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Why Resolutions Dwindle Throughout January

This article is written by a student writer from the Her Campus at UTSA chapter.

“New Year, New Me,” is what everyone says once a new year rolls around. A new year means a new beginning, it represents fresh ideas and ambitious goals. Every year, I promise myself that I’ll do something different to my lifestyle to change it, and each year I never end up achieving New Year’s resolutions. As I reflect on why this happens, I realize that I’ve never done it right. New Year’s resolutions have been used for many years, but there’s a reason why so many fail each year. The common problem behind our failure to stick to our yearly goals lies in our “why.” Here are a few reasons why my stack of incomplete New Year’s resolutions keeps piling up that might help you successfully get through your own.

Forgetting The Reason You Set A Goal
What is your purpose with your resolutions? Are you clear as to why you want to achieve what you want? If you’re on the same bench as I am, chances are you might not have a definite image to drive your resolutions. Seek inspiration and specific reasons that can motivate you to get to where you want to be. Identify whether or not your goals would make a positive change in your life.

Not Enough Commitment
Skipped your first day of working out? Ate out when you told yourself you wouldn’t? Oftentimes, thinking about doing something overshadows actually doing it. I have to say that there are circumstances that we don’t have control over, but we should try our best to commit ourselves to our goals. Though attempting to meet your aspirations alone is not enough, as success is all about having a balanced combination of self-care and commitment to your actual goals.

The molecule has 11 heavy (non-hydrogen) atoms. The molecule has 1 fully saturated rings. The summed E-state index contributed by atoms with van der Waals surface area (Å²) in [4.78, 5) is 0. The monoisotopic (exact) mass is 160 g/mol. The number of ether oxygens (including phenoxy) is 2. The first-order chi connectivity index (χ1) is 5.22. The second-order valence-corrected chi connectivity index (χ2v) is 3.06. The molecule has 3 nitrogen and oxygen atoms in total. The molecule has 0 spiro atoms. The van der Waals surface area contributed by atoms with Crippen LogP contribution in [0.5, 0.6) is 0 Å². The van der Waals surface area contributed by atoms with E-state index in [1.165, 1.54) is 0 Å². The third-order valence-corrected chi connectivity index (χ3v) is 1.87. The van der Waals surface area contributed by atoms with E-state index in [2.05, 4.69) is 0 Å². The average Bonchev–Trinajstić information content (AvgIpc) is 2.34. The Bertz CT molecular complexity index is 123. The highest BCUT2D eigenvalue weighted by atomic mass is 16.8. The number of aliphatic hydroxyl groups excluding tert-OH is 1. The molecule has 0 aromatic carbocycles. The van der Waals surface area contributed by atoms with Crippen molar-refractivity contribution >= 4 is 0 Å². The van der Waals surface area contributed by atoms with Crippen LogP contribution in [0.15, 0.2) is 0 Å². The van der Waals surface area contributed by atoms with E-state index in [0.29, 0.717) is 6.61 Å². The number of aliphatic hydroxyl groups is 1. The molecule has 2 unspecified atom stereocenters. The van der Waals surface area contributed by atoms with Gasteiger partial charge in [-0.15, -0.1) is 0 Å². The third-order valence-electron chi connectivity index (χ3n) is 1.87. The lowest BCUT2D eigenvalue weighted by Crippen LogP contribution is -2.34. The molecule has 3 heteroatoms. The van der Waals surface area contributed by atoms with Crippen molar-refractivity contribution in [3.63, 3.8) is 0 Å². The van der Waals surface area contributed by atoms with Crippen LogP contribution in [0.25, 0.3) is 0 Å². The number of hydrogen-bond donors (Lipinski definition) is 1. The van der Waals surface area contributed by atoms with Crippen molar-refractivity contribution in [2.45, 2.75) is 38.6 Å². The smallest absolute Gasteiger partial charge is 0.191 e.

Constantly Over-Pressuring Yourself
We all know that change is scary. I’m the biggest advocate to say I hate change. Diving into the unknown is scary when it comes to achieving your goals. If it’s too much for you, that’s okay. You know what they say: “It’s a marathon, not a sprint.” Take care of yourself, and release that pressure. Remember, the beginning of a new year is not the only time you’re allowed to set some goals for your life, it can happen whenever you feel you can put yourself up to the task.

Just because New Year’s resolutions are a cultural norm in our society, doesn’t mean you’re obligated to participate. You’re allowed to be happy with who you are, and if you aren’t, you’re allowed to change whenever you want — you don’t have to wait for a calendar page to flip to live the life you want to. You’re in control of your life, and deserve to do what’s best for you, no matter what societal norms try to push on you. Resolutions can happen anytime during the year, and it’s okay to not be able to have them happen right as the new year is starting. If you decide to go through with a resolution, always remember your “why,” because this is what will help you stick to it throughout the year.

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